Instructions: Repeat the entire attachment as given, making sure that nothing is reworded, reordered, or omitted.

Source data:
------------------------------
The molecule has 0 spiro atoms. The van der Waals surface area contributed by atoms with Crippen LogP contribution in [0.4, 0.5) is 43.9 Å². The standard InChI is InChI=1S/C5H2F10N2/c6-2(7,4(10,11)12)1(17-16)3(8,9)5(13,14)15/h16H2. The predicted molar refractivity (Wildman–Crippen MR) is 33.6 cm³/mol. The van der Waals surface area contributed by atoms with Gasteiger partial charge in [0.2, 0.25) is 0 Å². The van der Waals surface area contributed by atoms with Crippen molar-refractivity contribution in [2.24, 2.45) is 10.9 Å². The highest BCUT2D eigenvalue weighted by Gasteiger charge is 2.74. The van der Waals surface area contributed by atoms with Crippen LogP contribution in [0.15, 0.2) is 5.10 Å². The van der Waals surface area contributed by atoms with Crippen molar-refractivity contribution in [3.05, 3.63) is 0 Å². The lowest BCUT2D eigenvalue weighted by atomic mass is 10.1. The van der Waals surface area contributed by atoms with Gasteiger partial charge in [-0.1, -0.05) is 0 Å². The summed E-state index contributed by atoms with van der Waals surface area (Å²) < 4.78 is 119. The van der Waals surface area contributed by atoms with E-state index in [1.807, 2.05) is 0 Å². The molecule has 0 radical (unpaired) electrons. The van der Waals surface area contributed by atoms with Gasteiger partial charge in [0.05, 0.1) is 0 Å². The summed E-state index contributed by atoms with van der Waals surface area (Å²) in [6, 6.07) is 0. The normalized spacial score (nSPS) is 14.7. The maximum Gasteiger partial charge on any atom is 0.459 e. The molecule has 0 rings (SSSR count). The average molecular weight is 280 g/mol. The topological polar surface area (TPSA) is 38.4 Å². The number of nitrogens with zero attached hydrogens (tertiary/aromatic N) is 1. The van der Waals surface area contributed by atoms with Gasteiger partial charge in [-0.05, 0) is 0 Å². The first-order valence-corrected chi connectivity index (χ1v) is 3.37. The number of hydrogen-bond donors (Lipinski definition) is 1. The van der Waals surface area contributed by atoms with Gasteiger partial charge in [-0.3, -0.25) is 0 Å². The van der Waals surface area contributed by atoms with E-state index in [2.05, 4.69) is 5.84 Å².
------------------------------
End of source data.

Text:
The molecule has 0 spiro atoms. The van der Waals surface area contributed by atoms with Crippen LogP contribution in [0.4, 0.5) is 43.9 Å². The standard InChI is InChI=1S/C5H2F10N2/c6-2(7,4(10,11)12)1(17-16)3(8,9)5(13,14)15/h16H2. The predicted molar refractivity (Wildman–Crippen MR) is 33.6 cm³/mol. The van der Waals surface area contributed by atoms with Gasteiger partial charge in [0.2, 0.25) is 0 Å². The van der Waals surface area contributed by atoms with Crippen molar-refractivity contribution in [2.24, 2.45) is 10.9 Å². The highest BCUT2D eigenvalue weighted by Gasteiger charge is 2.74. The van der Waals surface area contributed by atoms with Crippen LogP contribution in [0.15, 0.2) is 5.10 Å². The van der Waals surface area contributed by atoms with Crippen molar-refractivity contribution in [3.05, 3.63) is 0 Å². The lowest BCUT2D eigenvalue weighted by atomic mass is 10.1. The van der Waals surface area contributed by atoms with Gasteiger partial charge in [-0.1, -0.05) is 0 Å². The summed E-state index contributed by atoms with van der Waals surface area (Å²) < 4.78 is 119. The van der Waals surface area contributed by atoms with E-state index in [1.807, 2.05) is 0 Å². The molecule has 0 radical (unpaired) electrons. The van der Waals surface area contributed by atoms with Gasteiger partial charge in [0.05, 0.1) is 0 Å². The summed E-state index contributed by atoms with van der Waals surface area (Å²) in [6, 6.07) is 0. The normalized spacial score (nSPS) is 14.7. The maximum Gasteiger partial charge on any atom is 0.459 e. The molecule has 0 rings (SSSR count). The average molecular weight is 280 g/mol. The topological polar surface area (TPSA) is 38.4 Å². The number of nitrogens with zero attached hydrogens (tertiary/aromatic N) is 1. The van der Waals surface area contributed by atoms with Gasteiger partial charge in [-0.05, 0) is 0 Å². The first-order valence-corrected chi connectivity index (χ1v) is 3.37. The number of hydrogen-bond donors (Lipinski definition) is 1. The van der Waals surface area contributed by atoms with Gasteiger partial charge in [-0.3, -0.25) is 0 Å². The van der Waals surface area contributed by atoms with E-state index in [2.05, 4.69) is 5.84 Å².